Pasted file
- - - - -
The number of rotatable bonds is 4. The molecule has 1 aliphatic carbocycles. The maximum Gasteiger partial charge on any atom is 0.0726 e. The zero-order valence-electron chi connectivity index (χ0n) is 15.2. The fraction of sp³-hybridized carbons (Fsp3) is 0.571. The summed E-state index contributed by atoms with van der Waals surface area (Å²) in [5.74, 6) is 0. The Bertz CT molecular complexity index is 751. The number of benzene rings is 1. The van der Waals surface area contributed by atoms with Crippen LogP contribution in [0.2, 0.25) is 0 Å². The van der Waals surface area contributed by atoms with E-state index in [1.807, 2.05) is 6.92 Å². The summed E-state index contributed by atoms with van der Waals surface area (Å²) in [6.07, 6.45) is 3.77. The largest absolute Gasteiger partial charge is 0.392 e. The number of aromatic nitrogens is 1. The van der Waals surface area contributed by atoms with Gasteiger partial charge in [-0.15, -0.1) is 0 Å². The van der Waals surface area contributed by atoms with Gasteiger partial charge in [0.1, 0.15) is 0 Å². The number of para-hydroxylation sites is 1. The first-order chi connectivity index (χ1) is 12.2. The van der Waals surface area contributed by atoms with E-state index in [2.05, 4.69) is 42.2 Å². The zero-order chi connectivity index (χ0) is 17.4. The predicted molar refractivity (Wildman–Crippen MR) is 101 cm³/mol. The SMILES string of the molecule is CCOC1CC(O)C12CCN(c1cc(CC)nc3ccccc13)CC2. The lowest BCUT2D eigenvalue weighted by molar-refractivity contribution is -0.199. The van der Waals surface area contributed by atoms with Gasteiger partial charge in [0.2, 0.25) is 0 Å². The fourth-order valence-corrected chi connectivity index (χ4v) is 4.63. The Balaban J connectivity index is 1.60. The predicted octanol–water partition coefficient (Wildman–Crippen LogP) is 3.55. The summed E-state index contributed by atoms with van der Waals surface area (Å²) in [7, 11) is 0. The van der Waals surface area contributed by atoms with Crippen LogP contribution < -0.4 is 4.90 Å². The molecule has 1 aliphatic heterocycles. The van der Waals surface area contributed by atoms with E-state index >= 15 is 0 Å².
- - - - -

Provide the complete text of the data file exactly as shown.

The number of rotatable bonds is 4. The molecule has 1 aliphatic carbocycles. The maximum Gasteiger partial charge on any atom is 0.0726 e. The zero-order valence-electron chi connectivity index (χ0n) is 15.2. The fraction of sp³-hybridized carbons (Fsp3) is 0.571. The summed E-state index contributed by atoms with van der Waals surface area (Å²) in [5.74, 6) is 0. The Bertz CT molecular complexity index is 751. The number of benzene rings is 1. The van der Waals surface area contributed by atoms with Crippen LogP contribution in [0.2, 0.25) is 0 Å². The van der Waals surface area contributed by atoms with E-state index in [1.807, 2.05) is 6.92 Å². The summed E-state index contributed by atoms with van der Waals surface area (Å²) in [6.07, 6.45) is 3.77. The largest absolute Gasteiger partial charge is 0.392 e. The number of aromatic nitrogens is 1. The van der Waals surface area contributed by atoms with Gasteiger partial charge in [-0.15, -0.1) is 0 Å². The van der Waals surface area contributed by atoms with Gasteiger partial charge in [0.1, 0.15) is 0 Å². The number of para-hydroxylation sites is 1. The first-order chi connectivity index (χ1) is 12.2. The van der Waals surface area contributed by atoms with E-state index in [2.05, 4.69) is 42.2 Å². The zero-order chi connectivity index (χ0) is 17.4. The predicted molar refractivity (Wildman–Crippen MR) is 101 cm³/mol. The SMILES string of the molecule is CCOC1CC(O)C12CCN(c1cc(CC)nc3ccccc13)CC2. The lowest BCUT2D eigenvalue weighted by molar-refractivity contribution is -0.199. The van der Waals surface area contributed by atoms with Gasteiger partial charge in [0.2, 0.25) is 0 Å². The fourth-order valence-corrected chi connectivity index (χ4v) is 4.63. The Balaban J connectivity index is 1.60. The predicted octanol–water partition coefficient (Wildman–Crippen LogP) is 3.55. The summed E-state index contributed by atoms with van der Waals surface area (Å²) in [7, 11) is 0. The van der Waals surface area contributed by atoms with Crippen LogP contribution < -0.4 is 4.90 Å². The molecule has 1 aliphatic heterocycles. The van der Waals surface area contributed by atoms with E-state index >= 15 is 0 Å².